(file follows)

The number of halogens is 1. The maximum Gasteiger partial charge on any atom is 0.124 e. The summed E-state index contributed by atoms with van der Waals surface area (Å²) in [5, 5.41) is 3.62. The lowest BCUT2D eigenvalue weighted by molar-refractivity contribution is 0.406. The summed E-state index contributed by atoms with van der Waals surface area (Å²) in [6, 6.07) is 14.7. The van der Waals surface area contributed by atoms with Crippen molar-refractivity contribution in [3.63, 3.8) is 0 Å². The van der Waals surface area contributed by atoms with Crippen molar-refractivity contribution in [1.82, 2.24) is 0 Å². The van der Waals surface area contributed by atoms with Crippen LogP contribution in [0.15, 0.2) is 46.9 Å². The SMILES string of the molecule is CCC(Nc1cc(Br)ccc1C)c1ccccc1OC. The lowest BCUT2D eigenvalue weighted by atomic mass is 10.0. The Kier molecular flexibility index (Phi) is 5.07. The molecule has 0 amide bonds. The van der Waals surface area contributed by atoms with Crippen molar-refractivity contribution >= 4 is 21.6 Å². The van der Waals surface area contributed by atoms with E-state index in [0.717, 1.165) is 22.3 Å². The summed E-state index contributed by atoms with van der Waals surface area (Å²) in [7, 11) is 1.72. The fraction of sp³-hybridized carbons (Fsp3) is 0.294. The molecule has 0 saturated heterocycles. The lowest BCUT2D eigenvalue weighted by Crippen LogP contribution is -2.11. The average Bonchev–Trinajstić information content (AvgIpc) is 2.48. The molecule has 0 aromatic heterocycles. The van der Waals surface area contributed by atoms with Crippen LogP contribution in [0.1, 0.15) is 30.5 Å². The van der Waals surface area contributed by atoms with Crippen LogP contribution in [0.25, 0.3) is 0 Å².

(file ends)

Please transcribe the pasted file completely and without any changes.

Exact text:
The number of halogens is 1. The maximum Gasteiger partial charge on any atom is 0.124 e. The summed E-state index contributed by atoms with van der Waals surface area (Å²) in [5, 5.41) is 3.62. The lowest BCUT2D eigenvalue weighted by molar-refractivity contribution is 0.406. The summed E-state index contributed by atoms with van der Waals surface area (Å²) in [6, 6.07) is 14.7. The van der Waals surface area contributed by atoms with Crippen molar-refractivity contribution in [3.63, 3.8) is 0 Å². The van der Waals surface area contributed by atoms with Crippen molar-refractivity contribution in [1.82, 2.24) is 0 Å². The van der Waals surface area contributed by atoms with Crippen LogP contribution in [0.15, 0.2) is 46.9 Å². The SMILES string of the molecule is CCC(Nc1cc(Br)ccc1C)c1ccccc1OC. The lowest BCUT2D eigenvalue weighted by atomic mass is 10.0. The Kier molecular flexibility index (Phi) is 5.07. The molecule has 0 amide bonds. The van der Waals surface area contributed by atoms with Crippen molar-refractivity contribution >= 4 is 21.6 Å². The van der Waals surface area contributed by atoms with E-state index in [0.717, 1.165) is 22.3 Å². The summed E-state index contributed by atoms with van der Waals surface area (Å²) in [7, 11) is 1.72. The fraction of sp³-hybridized carbons (Fsp3) is 0.294. The molecule has 0 saturated heterocycles. The lowest BCUT2D eigenvalue weighted by Crippen LogP contribution is -2.11. The average Bonchev–Trinajstić information content (AvgIpc) is 2.48. The molecule has 0 aromatic heterocycles. The van der Waals surface area contributed by atoms with Crippen LogP contribution in [0.1, 0.15) is 30.5 Å². The van der Waals surface area contributed by atoms with Crippen LogP contribution in [0.25, 0.3) is 0 Å².